Developmental psychology 2
Should we abandon Piaget’s theory given the amount of criticism it has received over the year?
Jean Piaget (1896-1980) in his early years of age was a biologist who originally studied molluscs but later he moved into the study of the development of children's understanding, through observing them and talking and listening to them while they worked on exercises he set. He started his tests with his own children on describing the mechanism by which the mind processes new information. His views of how children’s minds work and develop have been enormously influential for parents, scientists, philosophers, and most particularly influence the educational theory (Siegler, 2005). Piaget noticed that infants have skills that were certainly simple, sensorimotor skills, but they focussed on the way in which the infants explored their environment and how they gained more knowledge of the world and more exploratory skills. These skills he called schemas. The two processes that are involved in every interaction are assimilation and accommodation. Assimilation refers to the way in which people renovate incoming information so that it fits in their already existing way of thinking. For example a child seeing a zebra for the first time and calling it a horse. The child assimilates this information into her schema for a horse. When the child accommodates information, he takes into consideration the different properties of a zebra compared to a horse, perhaps calling the zebra a horse with stripes. When he eventually learns the name of zebra, he has accommodated this information (Siegler, 2005).
Assimilation and accommodation influence each other. Assimilation is never present without accommodation and also the opposite. These two processes are the two sides of adaptation; Piaget’s term would call learning. This begins to occur within the first month of the child’s birth. This is during the first stage of the sensorimotor period. Assimilation is the most well known activity during this stage, but accommodation is also brought into cooperate (Siegler, 2005). These two processes begin during the first stage, but do not start to develop, until the following life time period in child’s development.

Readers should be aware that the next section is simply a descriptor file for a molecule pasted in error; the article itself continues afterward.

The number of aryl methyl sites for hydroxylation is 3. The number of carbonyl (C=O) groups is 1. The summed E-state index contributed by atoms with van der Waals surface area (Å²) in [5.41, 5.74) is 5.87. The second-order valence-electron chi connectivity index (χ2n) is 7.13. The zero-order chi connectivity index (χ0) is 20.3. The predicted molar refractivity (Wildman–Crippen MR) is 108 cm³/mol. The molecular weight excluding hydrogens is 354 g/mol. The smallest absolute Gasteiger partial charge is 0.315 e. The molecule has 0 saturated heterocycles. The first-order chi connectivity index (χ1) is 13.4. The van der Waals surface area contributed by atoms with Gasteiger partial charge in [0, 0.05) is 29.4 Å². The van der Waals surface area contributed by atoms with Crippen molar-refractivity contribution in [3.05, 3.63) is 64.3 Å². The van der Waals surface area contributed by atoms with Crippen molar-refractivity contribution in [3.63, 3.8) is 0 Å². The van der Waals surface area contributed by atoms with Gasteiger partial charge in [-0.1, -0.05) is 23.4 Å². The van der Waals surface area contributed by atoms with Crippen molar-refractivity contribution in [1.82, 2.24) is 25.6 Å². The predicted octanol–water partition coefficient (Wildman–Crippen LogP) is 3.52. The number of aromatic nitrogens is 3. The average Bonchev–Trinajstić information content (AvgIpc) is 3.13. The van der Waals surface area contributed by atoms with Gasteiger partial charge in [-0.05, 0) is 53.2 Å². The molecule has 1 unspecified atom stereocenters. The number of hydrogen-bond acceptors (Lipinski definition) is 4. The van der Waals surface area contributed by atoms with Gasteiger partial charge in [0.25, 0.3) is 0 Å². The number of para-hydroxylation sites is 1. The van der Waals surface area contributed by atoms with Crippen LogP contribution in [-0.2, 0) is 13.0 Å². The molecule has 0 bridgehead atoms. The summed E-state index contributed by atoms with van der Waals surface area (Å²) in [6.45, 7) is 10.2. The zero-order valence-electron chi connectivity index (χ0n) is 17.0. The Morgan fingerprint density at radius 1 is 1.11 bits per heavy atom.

The stages of cognitive development are related to a person's ability to understand and assimilate new information. Each of the following stages prepares the child for the succeeding levels. The first level is the sensorimotor stage, from birth to two years old. During this period, infants are busy discovering relationships between their bodies and the environment. Researchers have discovered that infants have relatively well developed sensory abilities. The child relies on seeing, touching, sucking, feeling, and using their senses to learn things about themselves and the environment. They have not yet learned to use mental representations or images to represent objects or events, the A-not-B error task which is a particular error made by young children for example, if an object is hidden from view, four-month-olds will not attempt to search for it (Siegler, 2005). Generally for these infants, it is out of sight, out of mind. But although by eight or nine months of age the situation changes. Infants of this age will search for the hidden object. They have developed object permanence, which means the understanding that objects continue to exist even after they are no longer seen. At the age of two, the child enters what Piaget called the Preoperational Stage. This stage usually lasts until about age seven. Since a child can now pretend and remember, it can now begin to understand symbols more complex than simple words and it picks up these symbols and uses them to communicate and to play. But children in that age present lack conservation, which is the understanding that the physical attributes of an object remain unchanged even though their appearance has changes, for example when children of this age watch...
References: * Siegler R, Wagner Alibali, (2005)
* Siegler R, Deloache J, Eisenberg N. (2006)
How children develop, Worth Publishers 2nd edition
* Moore, S (2008), Complete psychology 2nd edition
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